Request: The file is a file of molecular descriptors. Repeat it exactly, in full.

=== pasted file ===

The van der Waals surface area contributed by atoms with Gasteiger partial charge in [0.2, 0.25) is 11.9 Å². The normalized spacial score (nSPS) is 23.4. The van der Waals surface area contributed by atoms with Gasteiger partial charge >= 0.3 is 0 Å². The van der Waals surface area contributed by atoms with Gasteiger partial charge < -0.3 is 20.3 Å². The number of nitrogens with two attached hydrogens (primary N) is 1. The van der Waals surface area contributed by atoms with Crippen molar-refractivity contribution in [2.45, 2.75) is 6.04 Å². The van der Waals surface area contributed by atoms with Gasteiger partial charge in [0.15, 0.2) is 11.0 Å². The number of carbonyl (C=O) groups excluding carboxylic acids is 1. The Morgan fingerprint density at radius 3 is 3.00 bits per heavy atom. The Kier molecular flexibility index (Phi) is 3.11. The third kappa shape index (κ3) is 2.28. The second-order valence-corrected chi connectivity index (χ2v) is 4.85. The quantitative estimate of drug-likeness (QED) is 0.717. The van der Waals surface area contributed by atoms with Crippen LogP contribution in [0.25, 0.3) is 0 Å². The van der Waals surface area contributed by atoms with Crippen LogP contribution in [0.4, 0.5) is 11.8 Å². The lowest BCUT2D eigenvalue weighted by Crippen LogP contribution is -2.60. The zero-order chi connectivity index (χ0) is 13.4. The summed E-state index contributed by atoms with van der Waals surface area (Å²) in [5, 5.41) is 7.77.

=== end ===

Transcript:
The van der Waals surface area contributed by atoms with Gasteiger partial charge in [0.2, 0.25) is 11.9 Å². The normalized spacial score (nSPS) is 23.4. The van der Waals surface area contributed by atoms with Gasteiger partial charge >= 0.3 is 0 Å². The van der Waals surface area contributed by atoms with Gasteiger partial charge < -0.3 is 20.3 Å². The number of nitrogens with two attached hydrogens (primary N) is 1. The van der Waals surface area contributed by atoms with Crippen molar-refractivity contribution in [2.45, 2.75) is 6.04 Å². The van der Waals surface area contributed by atoms with Gasteiger partial charge in [0.15, 0.2) is 11.0 Å². The number of carbonyl (C=O) groups excluding carboxylic acids is 1. The Morgan fingerprint density at radius 3 is 3.00 bits per heavy atom. The Kier molecular flexibility index (Phi) is 3.11. The third kappa shape index (κ3) is 2.28. The second-order valence-corrected chi connectivity index (χ2v) is 4.85. The quantitative estimate of drug-likeness (QED) is 0.717. The van der Waals surface area contributed by atoms with Crippen LogP contribution in [0.25, 0.3) is 0 Å². The van der Waals surface area contributed by atoms with Crippen LogP contribution in [0.4, 0.5) is 11.8 Å². The lowest BCUT2D eigenvalue weighted by Crippen LogP contribution is -2.60. The zero-order chi connectivity index (χ0) is 13.4. The summed E-state index contributed by atoms with van der Waals surface area (Å²) in [5, 5.41) is 7.77.